herald

Saturday 19 August 2017

Most of the houses in Vanuatu have been destroyed by a "monster" cyclone that flattened villages and is believed to have killed dozens of people, the Pacific nation's president said yesterday.

Most of the houses in Vanuatu have been destroyed by a "monster" cyclone that flattened villages and is believed to have killed dozens of people, the Pacific nation's president said yesterday.

As authorities and aid workers tried to access hard-hit outlying islands in the archipelago, the first pictures to emerge from remote communities indicated the damage was widespread and severe.

A pilot who flew into Tanna, an island of about 30,000 people which was in the path of the eye of the storm, reported that no roofs were left on any concrete buildings and all corrugated iron structures were "destroyed as far as they could see". Aerial images of Port Vila, the capital, showed rows of collapsed houses.

devastated

Baldwin Lonsdale, Vanuatu's president, appealed for international help, describing Cyclone Pam as a "monster". He said most houses in Port Vila were damaged or destroyed but the impact was "the very very very worst" in the outlying islands.

"It has devastated our entire country," he told the BBC.

The category five cyclone, one of the worst recorded in the southern hemisphere, caused flooding and landslides as it swept through Vanuatu with winds of about 320 kilometres an hour on Friday night and Saturday.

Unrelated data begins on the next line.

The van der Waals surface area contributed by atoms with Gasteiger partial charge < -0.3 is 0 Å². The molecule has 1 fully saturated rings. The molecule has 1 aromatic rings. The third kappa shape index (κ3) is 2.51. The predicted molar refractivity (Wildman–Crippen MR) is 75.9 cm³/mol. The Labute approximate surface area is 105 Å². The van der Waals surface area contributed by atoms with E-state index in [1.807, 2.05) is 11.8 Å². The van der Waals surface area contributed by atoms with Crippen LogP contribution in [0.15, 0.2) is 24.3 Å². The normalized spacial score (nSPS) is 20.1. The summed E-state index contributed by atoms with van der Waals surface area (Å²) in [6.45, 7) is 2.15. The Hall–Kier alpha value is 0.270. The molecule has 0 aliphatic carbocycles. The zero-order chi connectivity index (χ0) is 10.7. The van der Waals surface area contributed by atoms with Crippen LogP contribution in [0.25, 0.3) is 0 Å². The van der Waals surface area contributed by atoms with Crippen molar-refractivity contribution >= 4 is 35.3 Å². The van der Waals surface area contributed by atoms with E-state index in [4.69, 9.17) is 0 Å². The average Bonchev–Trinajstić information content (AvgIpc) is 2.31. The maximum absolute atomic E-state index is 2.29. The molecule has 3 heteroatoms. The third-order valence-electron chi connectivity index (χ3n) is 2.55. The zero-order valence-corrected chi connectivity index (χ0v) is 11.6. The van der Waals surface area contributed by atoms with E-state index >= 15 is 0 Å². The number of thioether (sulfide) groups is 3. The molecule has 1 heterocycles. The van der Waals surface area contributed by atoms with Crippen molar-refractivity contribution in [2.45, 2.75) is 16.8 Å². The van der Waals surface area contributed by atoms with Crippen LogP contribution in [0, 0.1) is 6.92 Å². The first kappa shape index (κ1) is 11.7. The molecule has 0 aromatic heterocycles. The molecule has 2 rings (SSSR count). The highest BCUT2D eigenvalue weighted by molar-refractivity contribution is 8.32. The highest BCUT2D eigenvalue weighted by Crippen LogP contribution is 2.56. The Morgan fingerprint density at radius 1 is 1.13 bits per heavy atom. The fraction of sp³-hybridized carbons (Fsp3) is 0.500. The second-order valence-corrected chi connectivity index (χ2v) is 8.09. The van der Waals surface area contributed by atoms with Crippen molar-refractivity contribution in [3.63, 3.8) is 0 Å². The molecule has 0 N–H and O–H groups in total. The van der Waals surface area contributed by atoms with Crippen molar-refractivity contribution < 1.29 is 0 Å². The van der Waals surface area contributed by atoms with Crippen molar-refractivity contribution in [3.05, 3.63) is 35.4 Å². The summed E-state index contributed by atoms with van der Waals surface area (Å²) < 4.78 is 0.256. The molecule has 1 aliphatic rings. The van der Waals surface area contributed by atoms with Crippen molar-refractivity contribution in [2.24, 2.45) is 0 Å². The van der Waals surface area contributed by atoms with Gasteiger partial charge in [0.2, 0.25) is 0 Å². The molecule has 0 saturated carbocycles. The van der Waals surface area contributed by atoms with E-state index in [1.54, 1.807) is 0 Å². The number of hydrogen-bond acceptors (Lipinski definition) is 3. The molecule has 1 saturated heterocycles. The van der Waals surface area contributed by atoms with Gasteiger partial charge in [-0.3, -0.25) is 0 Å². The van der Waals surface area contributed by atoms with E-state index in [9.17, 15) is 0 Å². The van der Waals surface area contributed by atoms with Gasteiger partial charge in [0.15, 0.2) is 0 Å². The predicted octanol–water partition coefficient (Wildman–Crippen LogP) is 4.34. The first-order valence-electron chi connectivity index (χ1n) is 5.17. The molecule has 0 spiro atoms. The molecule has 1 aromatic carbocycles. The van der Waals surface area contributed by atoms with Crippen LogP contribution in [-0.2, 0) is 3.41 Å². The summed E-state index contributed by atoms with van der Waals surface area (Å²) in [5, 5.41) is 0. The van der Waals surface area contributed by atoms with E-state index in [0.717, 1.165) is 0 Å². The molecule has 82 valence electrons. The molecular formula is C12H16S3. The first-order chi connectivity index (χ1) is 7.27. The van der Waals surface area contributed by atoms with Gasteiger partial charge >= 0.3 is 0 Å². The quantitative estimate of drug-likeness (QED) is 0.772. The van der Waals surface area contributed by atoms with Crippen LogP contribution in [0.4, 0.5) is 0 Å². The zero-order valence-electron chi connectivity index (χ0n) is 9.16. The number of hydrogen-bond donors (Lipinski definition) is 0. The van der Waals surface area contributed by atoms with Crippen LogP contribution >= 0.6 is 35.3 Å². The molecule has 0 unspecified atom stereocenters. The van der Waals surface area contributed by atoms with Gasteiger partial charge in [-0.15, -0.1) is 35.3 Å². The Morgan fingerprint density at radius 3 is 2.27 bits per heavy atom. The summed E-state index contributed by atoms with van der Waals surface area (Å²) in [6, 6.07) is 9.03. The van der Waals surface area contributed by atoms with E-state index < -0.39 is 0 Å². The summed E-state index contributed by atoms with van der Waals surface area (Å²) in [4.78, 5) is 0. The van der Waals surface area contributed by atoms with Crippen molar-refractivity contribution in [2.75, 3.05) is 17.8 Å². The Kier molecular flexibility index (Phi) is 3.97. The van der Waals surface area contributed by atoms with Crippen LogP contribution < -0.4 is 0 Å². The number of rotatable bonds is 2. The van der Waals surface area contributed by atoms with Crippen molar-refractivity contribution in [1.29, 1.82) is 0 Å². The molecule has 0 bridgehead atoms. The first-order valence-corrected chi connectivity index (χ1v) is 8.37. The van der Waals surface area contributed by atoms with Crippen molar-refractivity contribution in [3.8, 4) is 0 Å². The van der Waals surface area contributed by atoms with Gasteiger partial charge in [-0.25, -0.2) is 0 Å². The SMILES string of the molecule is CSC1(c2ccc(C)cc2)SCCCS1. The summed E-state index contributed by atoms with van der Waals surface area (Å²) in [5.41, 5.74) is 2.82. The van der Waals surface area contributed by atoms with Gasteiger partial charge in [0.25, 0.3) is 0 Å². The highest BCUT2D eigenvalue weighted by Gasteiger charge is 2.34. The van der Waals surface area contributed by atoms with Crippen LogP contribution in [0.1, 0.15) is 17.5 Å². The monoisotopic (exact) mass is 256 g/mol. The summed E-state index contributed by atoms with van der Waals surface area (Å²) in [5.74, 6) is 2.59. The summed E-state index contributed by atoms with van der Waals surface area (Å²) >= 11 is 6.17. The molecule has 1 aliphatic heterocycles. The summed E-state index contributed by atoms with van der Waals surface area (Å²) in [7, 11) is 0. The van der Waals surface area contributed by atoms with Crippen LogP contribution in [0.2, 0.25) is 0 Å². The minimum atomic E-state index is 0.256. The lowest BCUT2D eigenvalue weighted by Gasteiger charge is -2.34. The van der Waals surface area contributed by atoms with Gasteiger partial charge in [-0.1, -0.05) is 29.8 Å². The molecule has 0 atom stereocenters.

At least 10 people were reported dead and 20 injured, but both figures are expected to rise. Officials have been trying to verify reports that about 40 people died in the central province of Penama.

In Port Vila, authorities declared a state of emergency and prepared to impose a curfew due to "low-level looting".

Catherine de Croy, an Australian tourist, gave a graphic account of a horrifying night in the ballroom of the Holiday Inn hotel, where she had taken shelter with guests and staff. She said the outside of the windows of the ballroom were shuttered, with mattresses tied to the insides, but the storm destroyed a wall in the lobby area and left holidaymakers and hotel staff frantically trying to prevent the room from being flooded.

"The noise was just incredible, and absolutely relentless," she told reporters. "The next morning was a heartbreaking sight. From the main deck, we could see a boat embedded in someone's house in the lagoon front, a hut submerged in the lagoon alongside a set of stairs. Massive trees have been uprooted and are lying on their side - absolutely everything I can see around us has been damaged."

Mandy Hurring (36), a New Zealander who was on honeymoon, said: "It's like a war zone. There are villages gone, power lines are down, there are roofs off."

Outside the capital, communications were down and villages could not be reached because of debris and damage to roads. Much of the 83-island country was reportedly without fresh water.

International aid and relief begun to arrive yesterday, as well as Australian and New Zealand military aircraft. Support has been offered by the UN and the EU, as well as Britain and France, which jointly administered the islands until independence in 1980.

Oxfam estimated that 90pc of the houses in the capital had been seriously damaged.

The cyclone caused damage in other nations throughout the Pacific, including Tuvalu, where about half the homes were damaged, as well as Solomon Islands, Fiji, and Kiribati.

The storm was reported yesterday to be heading towards New Zealand but was weakening and was expected to cause heavy winds and rain.

hnews@herald.ie

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